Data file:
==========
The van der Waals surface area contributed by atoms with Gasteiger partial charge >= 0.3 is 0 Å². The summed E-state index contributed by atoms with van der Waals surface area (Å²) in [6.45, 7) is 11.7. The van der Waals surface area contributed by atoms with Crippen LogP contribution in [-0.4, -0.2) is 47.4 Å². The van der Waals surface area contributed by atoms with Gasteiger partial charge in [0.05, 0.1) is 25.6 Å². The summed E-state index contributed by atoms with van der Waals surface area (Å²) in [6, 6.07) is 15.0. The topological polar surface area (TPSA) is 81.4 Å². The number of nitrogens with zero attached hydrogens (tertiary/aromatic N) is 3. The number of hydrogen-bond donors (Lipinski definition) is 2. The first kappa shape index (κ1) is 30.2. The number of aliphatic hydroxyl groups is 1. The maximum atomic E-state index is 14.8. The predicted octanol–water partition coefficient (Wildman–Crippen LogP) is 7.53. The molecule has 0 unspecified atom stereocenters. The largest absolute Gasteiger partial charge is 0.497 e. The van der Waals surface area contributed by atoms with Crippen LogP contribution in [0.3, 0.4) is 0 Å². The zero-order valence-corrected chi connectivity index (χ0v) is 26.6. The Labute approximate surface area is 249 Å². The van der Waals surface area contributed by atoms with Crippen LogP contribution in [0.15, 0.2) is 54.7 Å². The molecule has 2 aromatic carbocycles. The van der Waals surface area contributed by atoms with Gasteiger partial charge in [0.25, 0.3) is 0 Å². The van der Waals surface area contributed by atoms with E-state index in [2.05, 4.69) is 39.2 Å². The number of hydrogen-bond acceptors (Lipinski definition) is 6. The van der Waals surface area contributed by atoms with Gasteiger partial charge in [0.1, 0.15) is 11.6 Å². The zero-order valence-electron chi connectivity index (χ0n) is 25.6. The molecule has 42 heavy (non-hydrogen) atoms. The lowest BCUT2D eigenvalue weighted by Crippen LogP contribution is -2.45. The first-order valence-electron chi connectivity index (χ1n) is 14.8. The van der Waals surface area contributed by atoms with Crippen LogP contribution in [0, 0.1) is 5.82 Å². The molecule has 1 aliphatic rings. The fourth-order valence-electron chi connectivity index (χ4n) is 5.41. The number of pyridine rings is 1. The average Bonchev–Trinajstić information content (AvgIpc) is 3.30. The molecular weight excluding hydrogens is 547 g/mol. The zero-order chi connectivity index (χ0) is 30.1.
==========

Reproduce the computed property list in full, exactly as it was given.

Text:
The van der Waals surface area contributed by atoms with Gasteiger partial charge >= 0.3 is 0 Å². The summed E-state index contributed by atoms with van der Waals surface area (Å²) in [6.45, 7) is 11.7. The van der Waals surface area contributed by atoms with Crippen LogP contribution in [-0.4, -0.2) is 47.4 Å². The van der Waals surface area contributed by atoms with Gasteiger partial charge in [0.05, 0.1) is 25.6 Å². The summed E-state index contributed by atoms with van der Waals surface area (Å²) in [6, 6.07) is 15.0. The topological polar surface area (TPSA) is 81.4 Å². The number of nitrogens with zero attached hydrogens (tertiary/aromatic N) is 3. The number of hydrogen-bond donors (Lipinski definition) is 2. The first kappa shape index (κ1) is 30.2. The number of aliphatic hydroxyl groups is 1. The maximum atomic E-state index is 14.8. The predicted octanol–water partition coefficient (Wildman–Crippen LogP) is 7.53. The molecule has 0 unspecified atom stereocenters. The largest absolute Gasteiger partial charge is 0.497 e. The van der Waals surface area contributed by atoms with Crippen LogP contribution in [0.3, 0.4) is 0 Å². The zero-order valence-corrected chi connectivity index (χ0v) is 26.6. The Labute approximate surface area is 249 Å². The van der Waals surface area contributed by atoms with Crippen LogP contribution in [0.15, 0.2) is 54.7 Å². The molecule has 2 aromatic carbocycles. The van der Waals surface area contributed by atoms with Gasteiger partial charge in [0.25, 0.3) is 0 Å². The van der Waals surface area contributed by atoms with E-state index in [2.05, 4.69) is 39.2 Å². The number of hydrogen-bond acceptors (Lipinski definition) is 6. The van der Waals surface area contributed by atoms with Gasteiger partial charge in [0.1, 0.15) is 11.6 Å². The zero-order valence-electron chi connectivity index (χ0n) is 25.6. The molecule has 42 heavy (non-hydrogen) atoms. The lowest BCUT2D eigenvalue weighted by Crippen LogP contribution is -2.45. The first-order valence-electron chi connectivity index (χ1n) is 14.8. The van der Waals surface area contributed by atoms with Crippen LogP contribution in [0, 0.1) is 5.82 Å². The molecule has 1 aliphatic rings. The fourth-order valence-electron chi connectivity index (χ4n) is 5.41. The number of pyridine rings is 1. The average Bonchev–Trinajstić information content (AvgIpc) is 3.30. The molecular weight excluding hydrogens is 547 g/mol. The zero-order chi connectivity index (χ0) is 30.1.